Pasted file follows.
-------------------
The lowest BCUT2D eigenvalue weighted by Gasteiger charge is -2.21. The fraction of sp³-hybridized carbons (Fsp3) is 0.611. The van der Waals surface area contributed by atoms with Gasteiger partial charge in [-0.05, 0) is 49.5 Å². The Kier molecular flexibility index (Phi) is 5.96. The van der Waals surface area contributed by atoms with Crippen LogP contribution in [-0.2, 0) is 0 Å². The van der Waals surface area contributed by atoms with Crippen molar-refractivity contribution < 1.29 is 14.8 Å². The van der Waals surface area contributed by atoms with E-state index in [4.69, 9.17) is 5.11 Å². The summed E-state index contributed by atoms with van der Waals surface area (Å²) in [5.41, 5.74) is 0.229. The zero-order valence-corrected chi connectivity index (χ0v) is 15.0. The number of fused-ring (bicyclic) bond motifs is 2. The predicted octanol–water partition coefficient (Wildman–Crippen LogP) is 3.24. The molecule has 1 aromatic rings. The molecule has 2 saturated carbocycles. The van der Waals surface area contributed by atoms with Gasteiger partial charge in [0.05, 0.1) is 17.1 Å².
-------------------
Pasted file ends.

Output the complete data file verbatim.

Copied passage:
The lowest BCUT2D eigenvalue weighted by Gasteiger charge is -2.21. The fraction of sp³-hybridized carbons (Fsp3) is 0.611. The van der Waals surface area contributed by atoms with Gasteiger partial charge in [-0.05, 0) is 49.5 Å². The Kier molecular flexibility index (Phi) is 5.96. The van der Waals surface area contributed by atoms with Crippen LogP contribution in [-0.2, 0) is 0 Å². The van der Waals surface area contributed by atoms with Crippen molar-refractivity contribution < 1.29 is 14.8 Å². The van der Waals surface area contributed by atoms with E-state index in [4.69, 9.17) is 5.11 Å². The summed E-state index contributed by atoms with van der Waals surface area (Å²) in [5.41, 5.74) is 0.229. The zero-order valence-corrected chi connectivity index (χ0v) is 15.0. The number of fused-ring (bicyclic) bond motifs is 2. The predicted octanol–water partition coefficient (Wildman–Crippen LogP) is 3.24. The molecule has 1 aromatic rings. The molecule has 2 saturated carbocycles. The van der Waals surface area contributed by atoms with Gasteiger partial charge in [0.05, 0.1) is 17.1 Å².